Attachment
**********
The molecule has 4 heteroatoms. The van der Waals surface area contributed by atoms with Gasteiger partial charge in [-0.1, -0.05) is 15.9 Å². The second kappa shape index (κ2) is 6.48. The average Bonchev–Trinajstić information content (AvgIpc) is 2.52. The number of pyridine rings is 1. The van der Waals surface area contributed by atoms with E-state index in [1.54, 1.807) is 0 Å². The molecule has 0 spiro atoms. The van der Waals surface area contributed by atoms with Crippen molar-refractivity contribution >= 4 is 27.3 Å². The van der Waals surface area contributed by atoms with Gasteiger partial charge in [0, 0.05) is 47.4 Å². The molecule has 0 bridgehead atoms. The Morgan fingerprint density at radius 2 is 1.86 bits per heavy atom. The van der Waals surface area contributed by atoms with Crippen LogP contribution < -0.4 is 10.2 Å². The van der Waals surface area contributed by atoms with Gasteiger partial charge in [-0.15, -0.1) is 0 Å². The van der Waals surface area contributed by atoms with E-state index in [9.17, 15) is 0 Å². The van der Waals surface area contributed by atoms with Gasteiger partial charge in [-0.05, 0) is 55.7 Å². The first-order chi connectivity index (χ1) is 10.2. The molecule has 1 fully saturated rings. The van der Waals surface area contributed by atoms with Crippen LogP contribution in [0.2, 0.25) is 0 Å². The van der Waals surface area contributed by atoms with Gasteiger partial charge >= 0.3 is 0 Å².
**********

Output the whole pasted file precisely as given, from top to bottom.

The molecule has 4 heteroatoms. The van der Waals surface area contributed by atoms with Gasteiger partial charge in [-0.1, -0.05) is 15.9 Å². The second kappa shape index (κ2) is 6.48. The average Bonchev–Trinajstić information content (AvgIpc) is 2.52. The number of pyridine rings is 1. The van der Waals surface area contributed by atoms with E-state index in [1.54, 1.807) is 0 Å². The molecule has 0 spiro atoms. The van der Waals surface area contributed by atoms with Crippen molar-refractivity contribution >= 4 is 27.3 Å². The van der Waals surface area contributed by atoms with Gasteiger partial charge in [0, 0.05) is 47.4 Å². The molecule has 0 bridgehead atoms. The Morgan fingerprint density at radius 2 is 1.86 bits per heavy atom. The van der Waals surface area contributed by atoms with Crippen LogP contribution < -0.4 is 10.2 Å². The van der Waals surface area contributed by atoms with Gasteiger partial charge in [-0.15, -0.1) is 0 Å². The van der Waals surface area contributed by atoms with E-state index in [9.17, 15) is 0 Å². The van der Waals surface area contributed by atoms with Gasteiger partial charge in [-0.05, 0) is 55.7 Å². The first-order chi connectivity index (χ1) is 10.2. The molecule has 1 fully saturated rings. The van der Waals surface area contributed by atoms with Crippen LogP contribution in [0.2, 0.25) is 0 Å². The van der Waals surface area contributed by atoms with Gasteiger partial charge >= 0.3 is 0 Å².